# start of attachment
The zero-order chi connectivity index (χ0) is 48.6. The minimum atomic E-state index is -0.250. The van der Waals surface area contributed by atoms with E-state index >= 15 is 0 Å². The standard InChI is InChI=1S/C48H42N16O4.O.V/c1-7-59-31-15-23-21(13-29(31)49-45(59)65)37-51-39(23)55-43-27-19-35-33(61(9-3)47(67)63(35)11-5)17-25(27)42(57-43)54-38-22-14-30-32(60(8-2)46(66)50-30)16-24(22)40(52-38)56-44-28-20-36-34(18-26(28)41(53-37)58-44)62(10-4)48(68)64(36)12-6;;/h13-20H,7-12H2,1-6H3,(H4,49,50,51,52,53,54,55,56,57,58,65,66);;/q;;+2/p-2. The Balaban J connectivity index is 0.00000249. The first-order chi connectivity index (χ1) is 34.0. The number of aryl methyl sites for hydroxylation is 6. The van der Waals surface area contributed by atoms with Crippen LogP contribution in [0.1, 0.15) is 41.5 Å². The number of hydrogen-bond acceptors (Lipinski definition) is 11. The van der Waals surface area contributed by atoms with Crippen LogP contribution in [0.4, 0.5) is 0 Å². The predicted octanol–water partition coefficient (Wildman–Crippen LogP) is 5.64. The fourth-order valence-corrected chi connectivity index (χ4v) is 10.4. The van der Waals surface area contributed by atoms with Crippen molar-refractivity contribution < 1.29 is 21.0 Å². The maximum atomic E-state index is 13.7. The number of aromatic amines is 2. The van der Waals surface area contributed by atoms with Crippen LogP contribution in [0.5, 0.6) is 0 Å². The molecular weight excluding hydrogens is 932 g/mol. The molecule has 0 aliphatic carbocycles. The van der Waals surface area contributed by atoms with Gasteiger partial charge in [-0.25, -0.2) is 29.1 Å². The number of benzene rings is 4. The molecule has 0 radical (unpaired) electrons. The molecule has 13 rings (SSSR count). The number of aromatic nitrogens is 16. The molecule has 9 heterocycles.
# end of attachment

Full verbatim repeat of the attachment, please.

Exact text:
The zero-order chi connectivity index (χ0) is 48.6. The minimum atomic E-state index is -0.250. The van der Waals surface area contributed by atoms with E-state index >= 15 is 0 Å². The standard InChI is InChI=1S/C48H42N16O4.O.V/c1-7-59-31-15-23-21(13-29(31)49-45(59)65)37-51-39(23)55-43-27-19-35-33(61(9-3)47(67)63(35)11-5)17-25(27)42(57-43)54-38-22-14-30-32(60(8-2)46(66)50-30)16-24(22)40(52-38)56-44-28-20-36-34(18-26(28)41(53-37)58-44)62(10-4)48(68)64(36)12-6;;/h13-20H,7-12H2,1-6H3,(H4,49,50,51,52,53,54,55,56,57,58,65,66);;/q;;+2/p-2. The Balaban J connectivity index is 0.00000249. The first-order chi connectivity index (χ1) is 34.0. The number of aryl methyl sites for hydroxylation is 6. The van der Waals surface area contributed by atoms with Crippen LogP contribution in [0.1, 0.15) is 41.5 Å². The number of hydrogen-bond acceptors (Lipinski definition) is 11. The van der Waals surface area contributed by atoms with Crippen LogP contribution in [0.4, 0.5) is 0 Å². The predicted octanol–water partition coefficient (Wildman–Crippen LogP) is 5.64. The fourth-order valence-corrected chi connectivity index (χ4v) is 10.4. The van der Waals surface area contributed by atoms with Crippen molar-refractivity contribution < 1.29 is 21.0 Å². The maximum atomic E-state index is 13.7. The number of aromatic amines is 2. The van der Waals surface area contributed by atoms with Crippen LogP contribution in [0.5, 0.6) is 0 Å². The molecular weight excluding hydrogens is 932 g/mol. The molecule has 0 aliphatic carbocycles. The van der Waals surface area contributed by atoms with Gasteiger partial charge in [-0.25, -0.2) is 29.1 Å². The number of benzene rings is 4. The molecule has 0 radical (unpaired) electrons. The molecule has 13 rings (SSSR count). The number of aromatic nitrogens is 16. The molecule has 9 heterocycles.